Two year ago the Miami Dolphins succeeded in knocking the New York Jets out of the playoffs in the final game of the season at Sun Life Stadium, but today the tables were turned on the same field.
New York pulled out a 20-7 victory on an overcast South Florida day to stop Miami’s run to the postseason, riding the arm and legs of rookie quarterback Geno Smith. With the loss the Dolphins finished at 8-8, one game better than last season, but were left to wonder about what might have been after losing their last two games.
“Sad. That was a bad loss and a whole team loss,” said wide receiver Mie Wallace, who caught five passes for 25 yards and the lone touchdown. “It’s a bad feeling when you know you gad your own destiny in your hands and you let it slip away twice. That’s bad. I feel like we had energy but we didn’t enough. They had a lot more energy than our team today and we had a lot of chances but we didn’t capitalize on any of them.”
The Dolphins actually led early in the game on the strength of second-year quarterback
But Smith answered after the two teams exchanged punts with an efficient drive of his own, taking the Jets 71 yards on 10 plays in 5:21. Big defensive lineman Sheldon Richardson capped it off with a 1-yard touchdown run and then Smith ended the half with an 11-play, 70-yard drive, running the last seven yards himself into the end zone to give the Jets a 14-7 lead at the half.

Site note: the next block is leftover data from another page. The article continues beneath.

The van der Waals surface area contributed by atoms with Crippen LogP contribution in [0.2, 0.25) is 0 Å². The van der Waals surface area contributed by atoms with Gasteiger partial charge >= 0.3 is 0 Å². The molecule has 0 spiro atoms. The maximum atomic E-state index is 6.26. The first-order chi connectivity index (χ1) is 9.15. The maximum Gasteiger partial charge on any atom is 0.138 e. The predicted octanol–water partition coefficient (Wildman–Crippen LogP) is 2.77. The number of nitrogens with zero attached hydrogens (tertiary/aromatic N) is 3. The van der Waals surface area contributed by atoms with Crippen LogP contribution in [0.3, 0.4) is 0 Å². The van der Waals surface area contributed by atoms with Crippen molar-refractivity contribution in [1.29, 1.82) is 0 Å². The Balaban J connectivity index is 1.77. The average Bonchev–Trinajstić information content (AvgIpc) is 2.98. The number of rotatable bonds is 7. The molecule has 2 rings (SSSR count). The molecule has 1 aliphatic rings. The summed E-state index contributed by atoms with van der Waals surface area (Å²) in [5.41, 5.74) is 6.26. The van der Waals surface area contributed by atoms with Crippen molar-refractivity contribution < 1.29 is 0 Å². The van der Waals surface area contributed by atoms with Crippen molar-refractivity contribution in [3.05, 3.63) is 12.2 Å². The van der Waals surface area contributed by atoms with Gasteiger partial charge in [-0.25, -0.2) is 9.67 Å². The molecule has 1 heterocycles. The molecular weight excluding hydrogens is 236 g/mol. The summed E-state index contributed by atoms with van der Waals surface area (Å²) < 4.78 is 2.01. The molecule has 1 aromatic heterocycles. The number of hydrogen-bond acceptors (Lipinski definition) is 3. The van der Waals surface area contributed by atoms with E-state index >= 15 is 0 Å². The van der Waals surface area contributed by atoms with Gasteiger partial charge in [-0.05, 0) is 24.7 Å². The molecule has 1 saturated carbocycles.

“It’s tough and a hard pill to swallow,” defensive tackle
Three second-half interceptions by Tannehill and a physical running game employed by the Jets did Miami in down the stretch, with a trick play mixed in. Running back Bilal Powell’s 30-yard pass to David Nelson out of the Wildcat set up Nick Folk’s 34-yard field goal that made it a 10-point lead and then Ed Reed’s interception off a deflection set up Folk’s second field goal to close out the scoring. His final interception was to Milliner with a little over a minute left;
Tannehill ended up competing 20-of-40 passes for 204 yards, one touchdown and three interceptions and his leading receiver in terms of catches was Wallace with five for 25 yards and in terms of yards it was
“The ball was in our court and we didn’t take advantage of the opportunity,” said Tannehill, who finished the season completing 355-of-588 passes for 3,913 yards, 24 touchdowns and 17 interceptions. “We just didn’t make plays all day. We had opportunities in all facets of the offensive game and we just didn’t make plays. We didn’t finish strong, plain and simple. We didn’t finish the way we wanted to and obviously none of us saw this coming.”
Head Coach Joe Philbin did see a one-game improvement from his rookie season of 2012 but making it to the playoffs was the goal and he didn’t get to see that happen.
“You have to earn your way into the playoffs. Clearly we didn’t do that,” Philbin said. “Certainly that was the objective. I thought we would have played better. I have to start with myself. We didn’t play well enough to win and earn a spot in the playoffs. You never back into a great achievement. We didn’t earn it and we’re not going.”
Wide receiver Brian Hartline became just the fourth Dolphin to have back-to-back 1,000-yard seasons when he caught a 25-yard pass from Tannehill late in the first quarter. He joins Mark Clayton (1988-89), Irving Fryar (1993-94) and Brandon Marshall (2010-11). … Hartline and Wallace became the fifth Dolphins tandem to each have 70 or more receptions in the same season, joining Brandon Marshall (86) and Davone Bess (79) in 2010, Mark Duper (70) and Mark Clayton (70) in 1991, Tony Nathan (72) and Clayton (70) in 1985 and Clayton (73) and Duper (71) in 1984. … Wide receiver